Gregory Ronczewski is the Director of Product Design at TeamFit platform – view his profile on TeamFit
Top image: Airbus A350 XWB prototype 003 at Singapore Airshow, February 11, 2014, photo by Thor Jorgen Udvang

 

“Past performance is no longer a predictor of future success” – says Jane Basson, Chief of Staff to the CEO, Airbus Group – “who you are has become far more important than what you do. We need people who can pivot and learn new skills. We also need people who understand the importance of networks to getting things done in the digital age.”

This is interesting, as for the most of us experience in different roles is the way candidates for a new position are selected. During an interview, questions about work experience are the most common way companies find suitable candidates. It is not that these questions are irrelevant, they are relevant. But as we all see, given the speed with which the work environment is changing, it has become too limiting to focus on the past. I think a certain level of expertise is expected, but what counts is potential. This potential is often hidden in a traditional resume-based format.

A Burning Glass study cites a 53 percent increase over the past five years in the number of hybrid jobs. These are jobs asking for both technological and business acumen, such as product management and marketing analytics (from Neo generalist, the dawn of hybrid profiles published in business-digest.eu). How you find people with hybrid skill sets? It can be confusing. If you speak with someone, who has a Ph.D. in marine biology and is now looking into a leadership position in the communication department how are you to understand the combined skillset? Would you discard the application right away as not relevant based on the education? Well, in the conventional approach, probably yes. In many cases, the past may not be directly relevant or the best predictor of future contributions. You have to look beyond the visible. Having a Ph.D. alone means several things: research skills, critical thinking, accepting feedback, presentation and communication skills. So, perhaps, after all, a marine biologist working in the communication field could inject another layer of diversity to the team. As Jane Basson noted, it is more important who this person is than what she or he has done.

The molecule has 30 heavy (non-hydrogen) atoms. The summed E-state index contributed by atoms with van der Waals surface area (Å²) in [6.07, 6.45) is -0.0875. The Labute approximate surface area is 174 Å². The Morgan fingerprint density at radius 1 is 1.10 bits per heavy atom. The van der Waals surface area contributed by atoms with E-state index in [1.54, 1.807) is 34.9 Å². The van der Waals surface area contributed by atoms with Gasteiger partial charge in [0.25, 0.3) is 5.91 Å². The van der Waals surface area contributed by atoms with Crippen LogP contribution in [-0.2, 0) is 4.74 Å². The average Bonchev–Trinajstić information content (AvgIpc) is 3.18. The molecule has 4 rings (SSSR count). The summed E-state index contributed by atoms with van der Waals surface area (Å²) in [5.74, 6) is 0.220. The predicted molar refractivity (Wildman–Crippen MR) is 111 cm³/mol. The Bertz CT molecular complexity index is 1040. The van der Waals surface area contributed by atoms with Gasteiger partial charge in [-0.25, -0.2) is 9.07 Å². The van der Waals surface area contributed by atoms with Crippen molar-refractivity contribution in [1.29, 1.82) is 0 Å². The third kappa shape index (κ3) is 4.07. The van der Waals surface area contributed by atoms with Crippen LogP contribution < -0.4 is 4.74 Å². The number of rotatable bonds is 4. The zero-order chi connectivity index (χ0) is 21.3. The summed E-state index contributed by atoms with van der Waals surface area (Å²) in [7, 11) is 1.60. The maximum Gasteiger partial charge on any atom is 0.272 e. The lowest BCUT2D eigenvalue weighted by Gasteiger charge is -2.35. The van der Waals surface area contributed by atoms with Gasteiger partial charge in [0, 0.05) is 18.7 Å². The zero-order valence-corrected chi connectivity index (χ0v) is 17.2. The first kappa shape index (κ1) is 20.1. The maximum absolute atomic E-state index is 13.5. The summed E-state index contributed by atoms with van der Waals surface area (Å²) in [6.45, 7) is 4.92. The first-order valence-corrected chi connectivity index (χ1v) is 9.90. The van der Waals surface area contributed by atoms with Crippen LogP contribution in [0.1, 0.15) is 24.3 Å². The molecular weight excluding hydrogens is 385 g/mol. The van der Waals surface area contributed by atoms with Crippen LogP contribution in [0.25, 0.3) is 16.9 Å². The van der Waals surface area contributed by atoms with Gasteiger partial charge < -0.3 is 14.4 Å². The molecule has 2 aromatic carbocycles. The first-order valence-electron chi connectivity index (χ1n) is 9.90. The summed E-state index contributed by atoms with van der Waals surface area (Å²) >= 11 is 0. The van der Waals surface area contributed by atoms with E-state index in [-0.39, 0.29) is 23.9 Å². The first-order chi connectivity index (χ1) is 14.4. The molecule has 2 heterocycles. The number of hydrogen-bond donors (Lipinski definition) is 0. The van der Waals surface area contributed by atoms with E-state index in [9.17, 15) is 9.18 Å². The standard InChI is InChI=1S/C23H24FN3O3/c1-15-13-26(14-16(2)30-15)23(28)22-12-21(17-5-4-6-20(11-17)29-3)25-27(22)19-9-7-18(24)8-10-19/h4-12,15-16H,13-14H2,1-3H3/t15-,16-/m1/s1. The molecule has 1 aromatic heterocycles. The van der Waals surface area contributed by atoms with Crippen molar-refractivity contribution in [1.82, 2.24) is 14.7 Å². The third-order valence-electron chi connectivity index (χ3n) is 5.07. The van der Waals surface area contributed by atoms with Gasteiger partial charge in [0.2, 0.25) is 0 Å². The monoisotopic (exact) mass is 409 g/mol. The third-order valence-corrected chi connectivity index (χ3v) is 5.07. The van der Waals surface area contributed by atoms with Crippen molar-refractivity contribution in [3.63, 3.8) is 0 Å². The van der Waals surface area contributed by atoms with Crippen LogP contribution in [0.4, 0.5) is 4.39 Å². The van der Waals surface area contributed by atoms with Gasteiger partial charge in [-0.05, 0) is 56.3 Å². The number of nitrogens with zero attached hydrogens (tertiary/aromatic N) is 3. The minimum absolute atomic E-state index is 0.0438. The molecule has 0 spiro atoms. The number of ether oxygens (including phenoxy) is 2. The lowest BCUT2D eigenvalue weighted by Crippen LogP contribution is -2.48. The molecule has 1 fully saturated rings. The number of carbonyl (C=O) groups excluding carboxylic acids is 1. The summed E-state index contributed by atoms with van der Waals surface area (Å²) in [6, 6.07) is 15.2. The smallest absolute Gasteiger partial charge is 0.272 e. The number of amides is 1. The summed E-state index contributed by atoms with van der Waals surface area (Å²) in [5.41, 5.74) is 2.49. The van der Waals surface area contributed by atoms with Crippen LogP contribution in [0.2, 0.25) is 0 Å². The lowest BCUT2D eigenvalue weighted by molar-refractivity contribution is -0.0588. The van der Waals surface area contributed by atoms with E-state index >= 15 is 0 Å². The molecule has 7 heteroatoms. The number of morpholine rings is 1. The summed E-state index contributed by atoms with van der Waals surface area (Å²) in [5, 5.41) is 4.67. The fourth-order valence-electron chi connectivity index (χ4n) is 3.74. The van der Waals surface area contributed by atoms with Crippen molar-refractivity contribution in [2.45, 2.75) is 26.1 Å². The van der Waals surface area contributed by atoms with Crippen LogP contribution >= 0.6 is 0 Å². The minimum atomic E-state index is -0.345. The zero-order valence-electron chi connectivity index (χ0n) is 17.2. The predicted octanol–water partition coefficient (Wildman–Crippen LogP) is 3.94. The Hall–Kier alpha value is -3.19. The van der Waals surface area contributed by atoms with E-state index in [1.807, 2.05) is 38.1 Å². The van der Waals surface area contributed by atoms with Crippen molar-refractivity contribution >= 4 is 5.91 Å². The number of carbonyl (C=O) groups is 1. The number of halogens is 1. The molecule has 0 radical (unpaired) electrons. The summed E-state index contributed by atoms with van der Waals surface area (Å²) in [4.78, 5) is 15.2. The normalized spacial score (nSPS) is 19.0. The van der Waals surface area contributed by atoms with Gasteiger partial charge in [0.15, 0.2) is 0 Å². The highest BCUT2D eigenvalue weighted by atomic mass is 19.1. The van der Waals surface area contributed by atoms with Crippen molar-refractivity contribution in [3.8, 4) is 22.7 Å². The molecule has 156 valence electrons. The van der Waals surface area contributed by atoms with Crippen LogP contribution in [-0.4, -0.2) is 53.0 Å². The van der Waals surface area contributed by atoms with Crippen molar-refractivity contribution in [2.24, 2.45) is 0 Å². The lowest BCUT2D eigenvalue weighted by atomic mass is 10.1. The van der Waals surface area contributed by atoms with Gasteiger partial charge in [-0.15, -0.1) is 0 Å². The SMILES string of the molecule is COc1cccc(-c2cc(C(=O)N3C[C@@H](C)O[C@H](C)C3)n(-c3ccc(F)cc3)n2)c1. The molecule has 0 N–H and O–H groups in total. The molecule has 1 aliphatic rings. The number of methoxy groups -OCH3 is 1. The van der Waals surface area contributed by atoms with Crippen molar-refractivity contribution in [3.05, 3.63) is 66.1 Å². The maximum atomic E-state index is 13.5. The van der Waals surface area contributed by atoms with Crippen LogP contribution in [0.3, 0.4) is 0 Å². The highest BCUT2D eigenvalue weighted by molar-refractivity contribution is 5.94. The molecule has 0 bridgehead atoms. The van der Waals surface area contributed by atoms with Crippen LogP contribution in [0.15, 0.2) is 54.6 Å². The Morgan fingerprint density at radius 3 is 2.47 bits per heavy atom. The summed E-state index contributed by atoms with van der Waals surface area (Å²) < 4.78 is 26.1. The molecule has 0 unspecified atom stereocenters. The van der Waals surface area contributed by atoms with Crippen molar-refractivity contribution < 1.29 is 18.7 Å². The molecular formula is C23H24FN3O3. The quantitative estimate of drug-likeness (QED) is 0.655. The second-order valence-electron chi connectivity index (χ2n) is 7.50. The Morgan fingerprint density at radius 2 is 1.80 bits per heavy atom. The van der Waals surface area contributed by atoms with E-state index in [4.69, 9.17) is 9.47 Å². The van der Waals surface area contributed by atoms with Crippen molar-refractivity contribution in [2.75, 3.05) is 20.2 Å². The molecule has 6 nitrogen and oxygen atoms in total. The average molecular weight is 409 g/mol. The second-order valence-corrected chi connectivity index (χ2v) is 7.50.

The first step a company needs to take towards satisfying hybrid-positions, and frankly any position for that matter, is to prepare an inventory of existing skills and required skills. This should be open and not restrictive as many new skills are emerging together with new ways to combine them. This alone will help to assess which roles can be combined, which are critical, which are new or rapidly evolving, and who is most suitable to create a bridge between positions. In the past, there was a powerful incentive to specialize in a narrow field. We still need these specialists, but a lot of them have much more to offer. Not only for the company’s benefit, but also for individual job satisfaction. If you challenge yourself to try a new role, it opens up many new ideas that a narrow, specialized view could not provide. There is a growing tendency inside forward-thinking organizations to support a movement within borders.